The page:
Take a breath. Inhale and exhale: concentrate on the aspiration of air that is filling our lungs, on the exhaling.

Observe your experience. Describe what happened in a factual form, describe the feelings, and the thoughts.

Proceed. Proceed with the insights you received.

But what does mindfulness have to do with Exploratory Testing?

Let’s say we have a product ready to be explored, an environment set, and an understanding of the product. We wrote the charter for testing or deciding what kind of testing we would do, what we would focus on, and so forth. In short, can we start?

Not before we confirm that we have this psychological platform. Exploratory Testing is an activity that -we always knew- requires the full resources of the tester and his full commitment. Eventually, the tester needs to learn about the software, plan the next test steps, and conduct the testing, all the same activity. Unlike scripted testing, where you can stop almost anywhere, prepare coffee, and return to the next step, here the tester should be at her or his peak concentration to succeed.

To achieve this, I suggest using Mindfulness.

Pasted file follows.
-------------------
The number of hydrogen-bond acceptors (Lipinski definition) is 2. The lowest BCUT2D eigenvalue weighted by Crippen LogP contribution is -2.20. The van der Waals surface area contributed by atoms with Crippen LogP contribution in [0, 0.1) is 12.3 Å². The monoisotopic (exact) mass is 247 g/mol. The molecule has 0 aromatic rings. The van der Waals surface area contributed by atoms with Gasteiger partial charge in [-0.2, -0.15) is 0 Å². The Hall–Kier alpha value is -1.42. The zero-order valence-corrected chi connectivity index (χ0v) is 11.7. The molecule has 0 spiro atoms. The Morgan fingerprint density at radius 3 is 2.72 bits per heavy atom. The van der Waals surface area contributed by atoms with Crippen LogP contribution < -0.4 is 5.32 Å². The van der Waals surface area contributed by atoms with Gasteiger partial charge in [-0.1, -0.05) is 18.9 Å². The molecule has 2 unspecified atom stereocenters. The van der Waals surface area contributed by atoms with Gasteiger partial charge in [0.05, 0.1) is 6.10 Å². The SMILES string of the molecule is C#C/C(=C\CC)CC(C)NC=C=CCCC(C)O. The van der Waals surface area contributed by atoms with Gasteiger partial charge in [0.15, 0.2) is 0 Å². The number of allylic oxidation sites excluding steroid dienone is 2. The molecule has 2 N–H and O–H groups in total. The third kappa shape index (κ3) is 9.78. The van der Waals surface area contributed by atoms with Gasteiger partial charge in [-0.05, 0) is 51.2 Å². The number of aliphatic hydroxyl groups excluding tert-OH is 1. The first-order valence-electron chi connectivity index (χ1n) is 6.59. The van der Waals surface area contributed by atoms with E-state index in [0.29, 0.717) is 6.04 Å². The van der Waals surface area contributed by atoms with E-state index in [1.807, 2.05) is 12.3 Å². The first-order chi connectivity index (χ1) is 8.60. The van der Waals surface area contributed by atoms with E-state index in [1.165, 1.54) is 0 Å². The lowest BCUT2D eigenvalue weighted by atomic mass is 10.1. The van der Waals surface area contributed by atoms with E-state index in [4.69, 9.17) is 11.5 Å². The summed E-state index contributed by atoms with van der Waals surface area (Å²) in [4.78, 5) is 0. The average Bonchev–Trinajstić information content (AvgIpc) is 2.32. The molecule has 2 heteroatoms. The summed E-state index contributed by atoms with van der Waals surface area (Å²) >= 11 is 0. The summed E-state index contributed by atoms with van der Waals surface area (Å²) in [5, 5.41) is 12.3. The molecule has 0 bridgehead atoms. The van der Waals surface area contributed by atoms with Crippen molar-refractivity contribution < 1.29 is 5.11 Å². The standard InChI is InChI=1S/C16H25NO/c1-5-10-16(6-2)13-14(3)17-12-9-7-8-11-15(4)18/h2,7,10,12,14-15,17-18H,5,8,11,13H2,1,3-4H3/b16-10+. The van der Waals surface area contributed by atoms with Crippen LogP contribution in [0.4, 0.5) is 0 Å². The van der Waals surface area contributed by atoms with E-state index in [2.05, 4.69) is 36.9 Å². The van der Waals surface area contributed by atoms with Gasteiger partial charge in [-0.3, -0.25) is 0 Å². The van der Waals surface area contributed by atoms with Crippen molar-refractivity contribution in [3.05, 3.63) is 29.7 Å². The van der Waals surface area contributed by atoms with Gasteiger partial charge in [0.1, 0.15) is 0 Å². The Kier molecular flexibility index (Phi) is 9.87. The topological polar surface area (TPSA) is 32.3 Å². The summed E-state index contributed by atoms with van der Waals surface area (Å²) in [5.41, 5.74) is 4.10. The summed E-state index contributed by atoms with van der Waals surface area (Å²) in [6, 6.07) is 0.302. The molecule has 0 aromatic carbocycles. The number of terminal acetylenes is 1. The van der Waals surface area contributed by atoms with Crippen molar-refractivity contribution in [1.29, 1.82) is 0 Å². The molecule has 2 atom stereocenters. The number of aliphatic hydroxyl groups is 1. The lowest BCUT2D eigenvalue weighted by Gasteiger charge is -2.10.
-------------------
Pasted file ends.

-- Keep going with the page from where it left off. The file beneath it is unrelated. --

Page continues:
This basically means we are entering a situation where we are consciously paying attention to the present, it is to be with yourself (in your thoughts, actions, emotions, physical sensations) and the product in a non-judgmental manner. Be present in the fullness with what is happening now, with this special moment. We will not accept to interfere with our random thoughts or concerns. We do not bring old feelings to the process ("there is no way it will work this time", "this has not been defined, AGAIN", "the developer irritates me"). We'll have no concerns about the future ("will they appreciate my work?" "Will the product be successful?"). Just allow your awareness to interact with the product, test it, see it, explore it, get insights about it. You should also during operation describe the flow, steps you performed, you can register the feelings you experienced (but as outer experience, not to give to these feelings).

Awareness relates directly to the experience without the mediation of thinking. There is no difference between inner and outer, between the examiner and examinee, between being and doing. The ego is not experiencing what happens. It is to notice and at the same time be aware of what happens in a nonconceptual manner.